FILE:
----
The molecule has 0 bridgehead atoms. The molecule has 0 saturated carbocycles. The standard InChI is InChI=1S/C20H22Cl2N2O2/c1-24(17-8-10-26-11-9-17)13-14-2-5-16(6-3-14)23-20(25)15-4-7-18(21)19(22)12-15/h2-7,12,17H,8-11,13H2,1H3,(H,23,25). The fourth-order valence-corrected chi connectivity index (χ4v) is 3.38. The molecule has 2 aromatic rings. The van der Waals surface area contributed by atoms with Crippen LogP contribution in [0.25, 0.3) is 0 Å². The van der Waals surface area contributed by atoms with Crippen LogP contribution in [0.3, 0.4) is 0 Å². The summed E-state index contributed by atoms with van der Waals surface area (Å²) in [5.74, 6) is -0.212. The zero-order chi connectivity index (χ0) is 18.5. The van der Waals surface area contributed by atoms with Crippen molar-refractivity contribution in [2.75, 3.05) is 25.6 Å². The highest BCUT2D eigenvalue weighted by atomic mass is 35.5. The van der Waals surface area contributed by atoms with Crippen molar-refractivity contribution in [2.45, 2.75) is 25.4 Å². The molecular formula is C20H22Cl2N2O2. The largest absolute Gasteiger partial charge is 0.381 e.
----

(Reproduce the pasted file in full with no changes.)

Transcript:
The molecule has 0 bridgehead atoms. The molecule has 0 saturated carbocycles. The standard InChI is InChI=1S/C20H22Cl2N2O2/c1-24(17-8-10-26-11-9-17)13-14-2-5-16(6-3-14)23-20(25)15-4-7-18(21)19(22)12-15/h2-7,12,17H,8-11,13H2,1H3,(H,23,25). The fourth-order valence-corrected chi connectivity index (χ4v) is 3.38. The molecule has 2 aromatic rings. The van der Waals surface area contributed by atoms with Crippen LogP contribution in [0.25, 0.3) is 0 Å². The van der Waals surface area contributed by atoms with Crippen LogP contribution in [0.3, 0.4) is 0 Å². The summed E-state index contributed by atoms with van der Waals surface area (Å²) in [5.74, 6) is -0.212. The zero-order chi connectivity index (χ0) is 18.5. The van der Waals surface area contributed by atoms with Crippen molar-refractivity contribution in [2.75, 3.05) is 25.6 Å². The highest BCUT2D eigenvalue weighted by atomic mass is 35.5. The van der Waals surface area contributed by atoms with Crippen molar-refractivity contribution in [2.45, 2.75) is 25.4 Å². The molecular formula is C20H22Cl2N2O2. The largest absolute Gasteiger partial charge is 0.381 e.